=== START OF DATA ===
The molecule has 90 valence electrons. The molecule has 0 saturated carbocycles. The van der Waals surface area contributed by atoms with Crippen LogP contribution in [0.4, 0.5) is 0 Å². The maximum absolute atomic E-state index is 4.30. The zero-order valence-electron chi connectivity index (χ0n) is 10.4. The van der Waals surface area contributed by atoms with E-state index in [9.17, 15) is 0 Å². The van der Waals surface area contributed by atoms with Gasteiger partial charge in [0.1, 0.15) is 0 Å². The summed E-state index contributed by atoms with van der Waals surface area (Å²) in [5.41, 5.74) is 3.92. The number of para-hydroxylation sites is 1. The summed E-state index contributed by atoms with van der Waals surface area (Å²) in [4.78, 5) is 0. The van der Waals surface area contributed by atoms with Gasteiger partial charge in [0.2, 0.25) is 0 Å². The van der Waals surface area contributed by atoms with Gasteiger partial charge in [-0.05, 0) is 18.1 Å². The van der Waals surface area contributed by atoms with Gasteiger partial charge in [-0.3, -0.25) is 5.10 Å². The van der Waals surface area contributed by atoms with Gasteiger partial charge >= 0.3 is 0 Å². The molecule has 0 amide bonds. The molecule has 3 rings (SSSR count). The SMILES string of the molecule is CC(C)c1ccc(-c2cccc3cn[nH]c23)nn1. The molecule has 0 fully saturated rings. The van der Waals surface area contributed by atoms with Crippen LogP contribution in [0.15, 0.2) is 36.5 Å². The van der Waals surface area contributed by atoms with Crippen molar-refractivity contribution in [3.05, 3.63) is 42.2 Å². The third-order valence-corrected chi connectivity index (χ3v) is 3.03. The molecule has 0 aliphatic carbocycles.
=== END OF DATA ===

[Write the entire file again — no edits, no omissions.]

The molecule has 90 valence electrons. The molecule has 0 saturated carbocycles. The van der Waals surface area contributed by atoms with Crippen LogP contribution in [0.4, 0.5) is 0 Å². The maximum absolute atomic E-state index is 4.30. The zero-order valence-electron chi connectivity index (χ0n) is 10.4. The van der Waals surface area contributed by atoms with E-state index in [9.17, 15) is 0 Å². The van der Waals surface area contributed by atoms with Gasteiger partial charge in [0.1, 0.15) is 0 Å². The summed E-state index contributed by atoms with van der Waals surface area (Å²) in [5.41, 5.74) is 3.92. The number of para-hydroxylation sites is 1. The summed E-state index contributed by atoms with van der Waals surface area (Å²) in [4.78, 5) is 0. The van der Waals surface area contributed by atoms with Gasteiger partial charge in [0.2, 0.25) is 0 Å². The van der Waals surface area contributed by atoms with Gasteiger partial charge in [-0.05, 0) is 18.1 Å². The van der Waals surface area contributed by atoms with Gasteiger partial charge in [-0.3, -0.25) is 5.10 Å². The van der Waals surface area contributed by atoms with Gasteiger partial charge >= 0.3 is 0 Å². The molecule has 0 amide bonds. The molecule has 3 rings (SSSR count). The SMILES string of the molecule is CC(C)c1ccc(-c2cccc3cn[nH]c23)nn1. The molecule has 0 fully saturated rings. The van der Waals surface area contributed by atoms with Crippen LogP contribution in [0.15, 0.2) is 36.5 Å². The van der Waals surface area contributed by atoms with Crippen molar-refractivity contribution in [3.05, 3.63) is 42.2 Å². The third-order valence-corrected chi connectivity index (χ3v) is 3.03. The molecule has 0 aliphatic carbocycles.